Scientists discover clues to ancient high sea level rise in Mallorcan cave
Scientists studying evidence preserved in a coastal cave have shown that more than three million years ago -- a time in which Earth was two to three degrees Celsius warmer than the pre-industrial era -- sea level was as much as 16 meters (52 feet) higher than today.
Their findings represent significant implications for understanding and predicting the pace of current sea level rise in a warming climate.
The scientists are at the University of New Mexico, University of South Florida, Universitat de les Illes Balears and Columbia University. They published their results in the journal Nature.
An analysis of deposits from Artà Cave on the island of Mallorca in the western Mediterranean Sea showed sea levels that serve as a target for future studies of ice sheet stability and projections of future sea level rise, the scientists said.
Sea level rises as ice sheets melt. How much and how fast sea level will change during warming is a question the scientists are working to answer. Reconstructing ice sheet and sea level changes from past periods when climate was naturally warmer than today provides an Earth-scale laboratory experiment to study this question.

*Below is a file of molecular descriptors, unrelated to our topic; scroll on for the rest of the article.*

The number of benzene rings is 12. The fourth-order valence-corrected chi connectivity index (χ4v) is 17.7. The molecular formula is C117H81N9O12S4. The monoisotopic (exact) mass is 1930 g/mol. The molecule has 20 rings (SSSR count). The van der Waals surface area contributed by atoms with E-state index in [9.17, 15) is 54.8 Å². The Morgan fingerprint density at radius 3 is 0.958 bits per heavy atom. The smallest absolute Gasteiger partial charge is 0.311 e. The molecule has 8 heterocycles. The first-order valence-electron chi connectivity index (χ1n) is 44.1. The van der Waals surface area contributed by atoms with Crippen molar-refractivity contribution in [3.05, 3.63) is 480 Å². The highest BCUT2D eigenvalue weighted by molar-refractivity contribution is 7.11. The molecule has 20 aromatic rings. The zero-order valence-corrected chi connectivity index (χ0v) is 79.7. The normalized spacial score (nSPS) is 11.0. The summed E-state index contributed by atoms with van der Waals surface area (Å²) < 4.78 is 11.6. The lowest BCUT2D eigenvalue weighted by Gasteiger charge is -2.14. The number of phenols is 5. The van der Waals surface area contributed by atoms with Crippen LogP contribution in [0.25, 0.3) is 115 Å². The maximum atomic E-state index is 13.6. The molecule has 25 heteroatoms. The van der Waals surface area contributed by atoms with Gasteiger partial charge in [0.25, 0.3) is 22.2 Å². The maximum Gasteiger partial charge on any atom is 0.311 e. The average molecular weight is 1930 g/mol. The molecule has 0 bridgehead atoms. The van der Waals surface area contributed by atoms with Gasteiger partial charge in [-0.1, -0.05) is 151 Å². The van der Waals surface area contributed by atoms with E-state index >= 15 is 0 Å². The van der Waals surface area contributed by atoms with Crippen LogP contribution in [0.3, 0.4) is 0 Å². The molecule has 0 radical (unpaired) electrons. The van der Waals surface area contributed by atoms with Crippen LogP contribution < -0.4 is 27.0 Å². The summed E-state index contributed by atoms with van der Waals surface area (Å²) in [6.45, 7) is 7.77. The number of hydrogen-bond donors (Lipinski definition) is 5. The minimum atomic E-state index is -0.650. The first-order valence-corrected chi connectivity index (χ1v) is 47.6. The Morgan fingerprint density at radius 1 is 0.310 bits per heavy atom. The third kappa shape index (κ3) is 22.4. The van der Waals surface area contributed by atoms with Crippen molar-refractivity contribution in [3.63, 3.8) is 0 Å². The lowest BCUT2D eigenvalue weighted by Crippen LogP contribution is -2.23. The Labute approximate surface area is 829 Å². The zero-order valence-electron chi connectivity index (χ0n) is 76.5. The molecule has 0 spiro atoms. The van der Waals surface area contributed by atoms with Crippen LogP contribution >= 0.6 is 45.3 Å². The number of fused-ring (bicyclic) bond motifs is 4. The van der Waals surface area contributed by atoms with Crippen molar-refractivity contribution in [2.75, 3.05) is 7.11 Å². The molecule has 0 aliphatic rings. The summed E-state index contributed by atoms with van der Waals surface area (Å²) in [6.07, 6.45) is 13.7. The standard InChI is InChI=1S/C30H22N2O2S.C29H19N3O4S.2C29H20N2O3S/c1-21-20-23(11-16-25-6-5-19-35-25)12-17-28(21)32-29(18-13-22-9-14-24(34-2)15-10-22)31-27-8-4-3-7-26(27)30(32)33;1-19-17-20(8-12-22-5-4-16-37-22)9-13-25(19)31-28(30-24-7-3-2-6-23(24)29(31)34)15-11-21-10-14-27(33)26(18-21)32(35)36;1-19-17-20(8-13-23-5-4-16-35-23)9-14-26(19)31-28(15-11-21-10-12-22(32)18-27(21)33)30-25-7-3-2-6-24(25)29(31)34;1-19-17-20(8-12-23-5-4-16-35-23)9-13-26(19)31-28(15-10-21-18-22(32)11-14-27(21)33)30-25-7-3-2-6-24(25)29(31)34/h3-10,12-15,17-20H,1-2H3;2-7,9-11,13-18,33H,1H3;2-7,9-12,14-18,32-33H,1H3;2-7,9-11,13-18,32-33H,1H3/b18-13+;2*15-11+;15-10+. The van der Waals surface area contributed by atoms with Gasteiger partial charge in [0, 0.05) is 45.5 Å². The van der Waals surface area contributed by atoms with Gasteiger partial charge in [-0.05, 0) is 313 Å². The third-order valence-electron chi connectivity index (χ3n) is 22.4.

"We can use knowledge gained from past warm periods to tune models to predict future ice sheet response to current global warming," said USF geoscientist Bogdan Onac, a paper co-author.
The project focused on deposits that formed in ancient caves at the interface between brackish water and cave air each time rising sea levels flooded the caves. In Artà Cave, located within 100 meters (328 feet) of the coast, the water table is -- and was in the past -- coincident with sea level.
The research is funded by NSF's Division of Atmospheric and Geospace Sciences.